Calling all integration experts!

Remember the old Universal Translator as modeled here by the late Mr. Spock? One of the first (or perhaps future?) examples of integration solutions, and certainly one of the most fondly rememberehttp://zagg-blog.s3.amazonaws.com/community/blog/wp-content/uploads/2012/03/12581.jpgd! But at its heart, it is also an almost perfect representation of the integration challenges today. Many years ago, there was EAI (Enterprise Application Integration) which was all about integrating homegrown applications with purchased package applications and/or alien applications brought in from Mergers and Acquisitions activity. The challenge was to find a way to make these applications from different planets communicate with one another to increase return on assets and provide a complete view of enterprise activity. EAI tools appeared from vendors such as TIBCO, SeeBeyond, IBM, Vitria, Progress Software, Software AG and webMethods to mention just a few.

Then there came the SOA initiative. By building computer systems with applications in the form of reusable chunks of business functionality (called services) the integration challenge could be met by enabling different applications to share common services.

Now the eternal wheel is turning once again, with the integration challenge clothed in yet another disguise. This time it is all about integrating systems with completely different usage a resource characteristics such as mobile devices, IoT components and traditional servers, but also applications of completely new types such as mobile apps and cloud-based SaaS solutions. In an echo of the past, lines of business are increasingly going out and buying cloud-based services to solve their immediate business needs, or paying a third-party developer to create the App they want, only to then turn to IT to get them to integrate the new solutions with the corporate systems of record.

Once again the vendors will respond to these user needs, probably extending and redeveloping their existing integration solutions or maybe adding new pieces where required. But as you look for potential partners to help you with this next wave of integration challenges, it is worth keeping in mind possibly the most important fact of all; a fact that has been evident throughout the decades of integration challenges to date. Every single time the integration challenge has surged to the top of the priority list, the key differentiator contributing to eventual success is not the smarts built into the tools and software / appliances on offer. Rather it is all about the advice and guidance you can get from people with extensive experience in integration challenges. Whether from vendors or service providers, these skills are absolutely essential. When it comes down to it, the technical challenges of integration are just the tip of the iceberg; all the real challenges are how you plan what you are going to do and how you work across disciplines and departments to ensure the solution is right for your company. You don’t have the time to learn this – find a partner who has spent years steeped in integration and listen to what they have to say!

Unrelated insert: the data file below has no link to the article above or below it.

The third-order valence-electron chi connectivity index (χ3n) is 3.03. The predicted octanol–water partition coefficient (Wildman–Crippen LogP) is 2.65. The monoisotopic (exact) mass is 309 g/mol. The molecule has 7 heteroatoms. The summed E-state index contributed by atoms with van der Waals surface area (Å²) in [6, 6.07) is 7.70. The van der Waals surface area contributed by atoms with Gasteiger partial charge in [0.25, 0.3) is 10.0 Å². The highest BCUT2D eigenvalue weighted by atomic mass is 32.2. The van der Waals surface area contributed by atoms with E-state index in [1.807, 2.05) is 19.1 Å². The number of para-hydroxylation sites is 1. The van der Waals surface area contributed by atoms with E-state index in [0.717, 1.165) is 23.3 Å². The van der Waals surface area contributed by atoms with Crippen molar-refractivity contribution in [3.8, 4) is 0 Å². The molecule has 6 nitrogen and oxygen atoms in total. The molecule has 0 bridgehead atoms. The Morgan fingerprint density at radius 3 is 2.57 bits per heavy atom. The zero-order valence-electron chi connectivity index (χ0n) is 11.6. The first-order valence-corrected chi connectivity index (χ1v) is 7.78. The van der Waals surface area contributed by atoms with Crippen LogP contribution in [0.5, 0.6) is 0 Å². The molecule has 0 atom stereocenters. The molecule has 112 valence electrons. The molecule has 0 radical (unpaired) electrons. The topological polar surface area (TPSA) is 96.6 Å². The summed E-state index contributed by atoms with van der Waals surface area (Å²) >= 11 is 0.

Cloud gives ESBs a new lease of life

ESBs have become the cornerstone of many SOA deployments, providing a reliable and flexible integration backbone across enterprises. However, the Cloud Computing model has given ESBs a new lease of life as the link between the safe, secure world behind the firewall and the great unknown of the Cloud.

As ESB vendors look for more reasons for users to buy their products, the Cloud model has emerged at just the right time. Companies looking to take advantage of Cloud Computing quickly discover that because of key inhibitors like data location, they are forced to run applications that are spread between the Cloud and the Enterprise. But the idea of hooking up the safe, secure world of the enterprise, hiding behind its firewall, and the Cloud which lies out in the big, wide and potentially hostile world is frightening to many. Step forward the ESB – multi-platform integration with security and flexibility, able to hook up different types of applications and platforms efficiently and securely.

More and more ESB vendors are now jumping on the ‘Cloud ESB’ bandwagon. Cast Iron, now part of IBM, made a great name for itself as the ESB for hooking Salesforce.com with in-house applications; Open Source vendor MuleSource has been quick to point to the advantages of its Mule ESB as a cost-effective route to cloud integration; Fiorano has tied its flag to the Cloud bandwagon too, developing some notable successes. Recently, for instance, Fiorano announced that Switzerland’s Ecole hôtelière de Lausanne (EHL) had adopted the Fiorano Cloud ESB to integrate 70 on-premise applications with its Salesforce.com CRM system.

Over the next few months, we expect to see a growing number of these ‘cloud ESB’ implementations as more companies realize the potential benefits of combining ESBs and Cloud.